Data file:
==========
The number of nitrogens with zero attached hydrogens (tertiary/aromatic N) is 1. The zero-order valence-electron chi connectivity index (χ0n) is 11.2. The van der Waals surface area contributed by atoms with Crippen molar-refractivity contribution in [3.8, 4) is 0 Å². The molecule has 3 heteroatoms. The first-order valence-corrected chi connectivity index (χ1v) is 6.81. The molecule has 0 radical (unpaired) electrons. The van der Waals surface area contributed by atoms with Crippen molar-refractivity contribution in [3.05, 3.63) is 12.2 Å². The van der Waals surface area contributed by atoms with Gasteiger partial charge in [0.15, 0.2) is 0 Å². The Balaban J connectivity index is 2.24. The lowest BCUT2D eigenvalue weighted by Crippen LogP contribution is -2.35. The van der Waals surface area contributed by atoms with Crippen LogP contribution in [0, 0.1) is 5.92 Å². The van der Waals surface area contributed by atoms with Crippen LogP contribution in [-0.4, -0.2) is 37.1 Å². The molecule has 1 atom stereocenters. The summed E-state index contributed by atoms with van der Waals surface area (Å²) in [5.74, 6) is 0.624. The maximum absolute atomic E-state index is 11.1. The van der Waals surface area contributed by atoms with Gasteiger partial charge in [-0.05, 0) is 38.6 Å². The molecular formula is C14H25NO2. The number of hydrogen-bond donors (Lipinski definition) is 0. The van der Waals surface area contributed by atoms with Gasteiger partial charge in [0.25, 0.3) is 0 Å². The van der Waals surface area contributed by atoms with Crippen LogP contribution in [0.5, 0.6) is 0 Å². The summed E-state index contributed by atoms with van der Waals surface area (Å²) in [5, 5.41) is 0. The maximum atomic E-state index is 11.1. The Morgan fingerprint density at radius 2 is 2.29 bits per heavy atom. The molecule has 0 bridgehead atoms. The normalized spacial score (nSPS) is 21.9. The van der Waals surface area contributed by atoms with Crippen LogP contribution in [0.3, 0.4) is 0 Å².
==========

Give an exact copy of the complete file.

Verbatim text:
The number of nitrogens with zero attached hydrogens (tertiary/aromatic N) is 1. The zero-order valence-electron chi connectivity index (χ0n) is 11.2. The van der Waals surface area contributed by atoms with Crippen molar-refractivity contribution in [3.8, 4) is 0 Å². The molecule has 3 heteroatoms. The first-order valence-corrected chi connectivity index (χ1v) is 6.81. The molecule has 0 radical (unpaired) electrons. The van der Waals surface area contributed by atoms with Crippen molar-refractivity contribution in [3.05, 3.63) is 12.2 Å². The van der Waals surface area contributed by atoms with Gasteiger partial charge in [0.15, 0.2) is 0 Å². The Balaban J connectivity index is 2.24. The lowest BCUT2D eigenvalue weighted by Crippen LogP contribution is -2.35. The van der Waals surface area contributed by atoms with Crippen LogP contribution in [0, 0.1) is 5.92 Å². The van der Waals surface area contributed by atoms with Crippen LogP contribution in [-0.4, -0.2) is 37.1 Å². The molecule has 1 atom stereocenters. The summed E-state index contributed by atoms with van der Waals surface area (Å²) in [5.74, 6) is 0.624. The maximum absolute atomic E-state index is 11.1. The van der Waals surface area contributed by atoms with Gasteiger partial charge in [-0.05, 0) is 38.6 Å². The molecular formula is C14H25NO2. The number of hydrogen-bond donors (Lipinski definition) is 0. The van der Waals surface area contributed by atoms with Gasteiger partial charge in [0.25, 0.3) is 0 Å². The van der Waals surface area contributed by atoms with Crippen LogP contribution in [0.5, 0.6) is 0 Å². The summed E-state index contributed by atoms with van der Waals surface area (Å²) in [5, 5.41) is 0. The maximum atomic E-state index is 11.1. The Morgan fingerprint density at radius 2 is 2.29 bits per heavy atom. The molecule has 0 bridgehead atoms. The normalized spacial score (nSPS) is 21.9. The van der Waals surface area contributed by atoms with Crippen LogP contribution in [0.3, 0.4) is 0 Å².